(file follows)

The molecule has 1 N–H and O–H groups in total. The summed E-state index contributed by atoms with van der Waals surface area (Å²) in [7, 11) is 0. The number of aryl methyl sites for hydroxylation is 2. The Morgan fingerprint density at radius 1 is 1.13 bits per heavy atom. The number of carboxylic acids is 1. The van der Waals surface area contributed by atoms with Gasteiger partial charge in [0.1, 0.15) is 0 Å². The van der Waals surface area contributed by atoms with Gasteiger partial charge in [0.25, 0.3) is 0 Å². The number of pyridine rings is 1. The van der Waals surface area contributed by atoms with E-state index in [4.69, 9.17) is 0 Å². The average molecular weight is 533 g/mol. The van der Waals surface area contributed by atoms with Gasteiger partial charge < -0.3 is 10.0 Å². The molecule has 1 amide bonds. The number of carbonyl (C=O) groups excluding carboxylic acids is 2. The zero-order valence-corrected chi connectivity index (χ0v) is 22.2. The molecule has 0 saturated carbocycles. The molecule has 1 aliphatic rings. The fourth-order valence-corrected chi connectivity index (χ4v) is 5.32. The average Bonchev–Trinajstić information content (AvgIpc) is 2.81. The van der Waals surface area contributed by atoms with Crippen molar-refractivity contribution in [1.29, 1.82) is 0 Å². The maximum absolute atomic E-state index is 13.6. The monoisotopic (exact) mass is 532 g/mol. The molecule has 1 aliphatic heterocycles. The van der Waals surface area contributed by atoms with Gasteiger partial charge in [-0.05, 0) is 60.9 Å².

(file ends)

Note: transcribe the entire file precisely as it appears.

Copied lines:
The molecule has 1 N–H and O–H groups in total. The summed E-state index contributed by atoms with van der Waals surface area (Å²) in [7, 11) is 0. The number of aryl methyl sites for hydroxylation is 2. The Morgan fingerprint density at radius 1 is 1.13 bits per heavy atom. The number of carboxylic acids is 1. The van der Waals surface area contributed by atoms with Gasteiger partial charge in [0.1, 0.15) is 0 Å². The van der Waals surface area contributed by atoms with Gasteiger partial charge in [0.25, 0.3) is 0 Å². The number of pyridine rings is 1. The van der Waals surface area contributed by atoms with E-state index in [4.69, 9.17) is 0 Å². The average molecular weight is 533 g/mol. The van der Waals surface area contributed by atoms with Gasteiger partial charge < -0.3 is 10.0 Å². The molecule has 1 amide bonds. The number of carbonyl (C=O) groups excluding carboxylic acids is 2. The zero-order valence-corrected chi connectivity index (χ0v) is 22.2. The molecule has 0 saturated carbocycles. The molecule has 1 aliphatic rings. The fourth-order valence-corrected chi connectivity index (χ4v) is 5.32. The average Bonchev–Trinajstić information content (AvgIpc) is 2.81. The van der Waals surface area contributed by atoms with Crippen molar-refractivity contribution in [1.29, 1.82) is 0 Å². The maximum absolute atomic E-state index is 13.6. The monoisotopic (exact) mass is 532 g/mol. The molecule has 1 aliphatic heterocycles. The van der Waals surface area contributed by atoms with Gasteiger partial charge in [-0.05, 0) is 60.9 Å².